Preventing Memory Performance Attacks in Multi-core Systems
Speaker: Onur Mutlu , Microsoft Research and University of Texas at AustinContact:
Date: April 23 2008
Time: 4:00PM to 5:00PM
Location: Patil/Kiva Conference Room, 32-G449
Host: Arvind, MIT - CSAIL
Francis Doughty, 253-4602, email@example.comRelevant URL: http://research.microsoft.com/~onur
Current multi-core processors are vulnerable to a new class of Denial of Service attacks because of their shared memory systems. A low-importance application can intentionally or unintentionally destroy the performance of a high-importance one running on the same chip. We call such an aggressive application a memory performance hog (MPH). With the widespread deployment of multi-core systems in commodity computers and with the rapid increase in the number of on-chip cores, we expect MPHs to become a prevalent security and performance issue that could affect almost all computer users.
I will describe our solution to the problem, "stall-time fair memory scheduling (STFM)," that provides performance-fairness to threads sharing the memory system. STFM's goal is to equalize the memory-related slowdown experienced by equal-priority threads due to interference from other threads, while also improving overall system performance. STFM not only effectively contains memory performance hogs and provides fair memory access but also improves system utilization. I will describe how STFM is seamlessly exposed to the system software to provide different levels of memory service to threads with different priorities/weights and to enable the enforcement of different software-based Quality-of-Service policies. Our evaluations show that STFM provides a flexible, low-cost, and high-performance fairness substrate for multi-core memory systems.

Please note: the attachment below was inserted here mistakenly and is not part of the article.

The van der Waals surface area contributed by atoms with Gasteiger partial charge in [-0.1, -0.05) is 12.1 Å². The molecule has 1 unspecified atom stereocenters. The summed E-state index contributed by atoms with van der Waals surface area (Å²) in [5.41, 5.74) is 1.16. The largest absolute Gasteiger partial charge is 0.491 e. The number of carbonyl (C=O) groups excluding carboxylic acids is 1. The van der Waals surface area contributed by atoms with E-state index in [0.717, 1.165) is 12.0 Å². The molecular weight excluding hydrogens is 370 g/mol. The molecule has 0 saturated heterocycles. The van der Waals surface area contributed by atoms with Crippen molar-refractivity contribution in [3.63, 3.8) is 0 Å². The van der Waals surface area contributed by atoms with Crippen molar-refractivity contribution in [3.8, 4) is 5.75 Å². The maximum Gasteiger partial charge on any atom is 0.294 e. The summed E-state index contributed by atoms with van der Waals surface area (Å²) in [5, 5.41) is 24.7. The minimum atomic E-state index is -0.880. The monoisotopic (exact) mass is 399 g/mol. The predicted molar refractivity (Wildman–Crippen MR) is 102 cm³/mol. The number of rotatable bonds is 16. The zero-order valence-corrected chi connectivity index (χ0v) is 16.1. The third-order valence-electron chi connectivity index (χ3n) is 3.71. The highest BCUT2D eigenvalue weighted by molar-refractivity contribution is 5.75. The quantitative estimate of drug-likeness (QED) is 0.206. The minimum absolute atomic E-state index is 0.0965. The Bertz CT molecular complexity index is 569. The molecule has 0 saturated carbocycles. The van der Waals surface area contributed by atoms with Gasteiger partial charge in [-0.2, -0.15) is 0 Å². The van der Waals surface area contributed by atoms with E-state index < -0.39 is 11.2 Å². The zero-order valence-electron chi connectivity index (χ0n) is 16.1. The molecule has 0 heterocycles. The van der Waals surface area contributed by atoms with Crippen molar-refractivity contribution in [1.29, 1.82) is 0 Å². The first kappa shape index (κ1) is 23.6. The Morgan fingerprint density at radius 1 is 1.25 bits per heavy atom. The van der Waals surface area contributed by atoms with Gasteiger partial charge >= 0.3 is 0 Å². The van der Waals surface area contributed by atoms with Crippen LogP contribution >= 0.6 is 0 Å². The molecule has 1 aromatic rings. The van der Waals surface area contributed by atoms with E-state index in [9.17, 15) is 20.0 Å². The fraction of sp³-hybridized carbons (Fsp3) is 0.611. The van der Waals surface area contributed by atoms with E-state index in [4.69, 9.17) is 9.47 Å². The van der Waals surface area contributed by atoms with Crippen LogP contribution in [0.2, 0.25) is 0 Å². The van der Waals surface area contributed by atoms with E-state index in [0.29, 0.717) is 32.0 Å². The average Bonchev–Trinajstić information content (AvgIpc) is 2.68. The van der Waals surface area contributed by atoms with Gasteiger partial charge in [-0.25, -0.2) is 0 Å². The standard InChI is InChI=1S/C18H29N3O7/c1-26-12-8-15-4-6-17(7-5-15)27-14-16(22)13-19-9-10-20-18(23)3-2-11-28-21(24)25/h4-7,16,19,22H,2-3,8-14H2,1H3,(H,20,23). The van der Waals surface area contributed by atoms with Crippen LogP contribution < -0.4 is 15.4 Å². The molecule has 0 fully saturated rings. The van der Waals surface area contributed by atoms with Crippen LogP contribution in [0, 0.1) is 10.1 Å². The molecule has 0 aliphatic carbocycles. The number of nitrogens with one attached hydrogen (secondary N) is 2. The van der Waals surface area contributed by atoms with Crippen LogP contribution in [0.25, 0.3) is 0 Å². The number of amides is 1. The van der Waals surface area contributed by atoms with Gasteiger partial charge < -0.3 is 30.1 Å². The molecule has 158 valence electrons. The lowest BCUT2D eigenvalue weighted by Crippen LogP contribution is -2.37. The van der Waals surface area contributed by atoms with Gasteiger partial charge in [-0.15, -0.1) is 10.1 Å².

Onur Mutlu is a researcher at Microsoft Research. He is broadly interested in computer architecture and systems research, especially in making computers more robust (controllable, reliable, and secure) and faster through hardware/software cooperation. He received his PhD and MS in Electrical and Computer Engineering from UT-Austin in 2006 and his BS degrees in Computer Engineering and Psychology from the University of Michigan, Ann Arbor. During his graduate studies, he worked at Intel Corporation for three summers and at Advanced Micro Devices for two summers, participating in the design of next-generation microprocesssors. He was a recipient of the Intel PhD fellowship in 2004 and the University of Texas George H. Mitchell Award for Excellence in Graduate Research in 2005 for his dissertation research on "efficient runahead execution processors."
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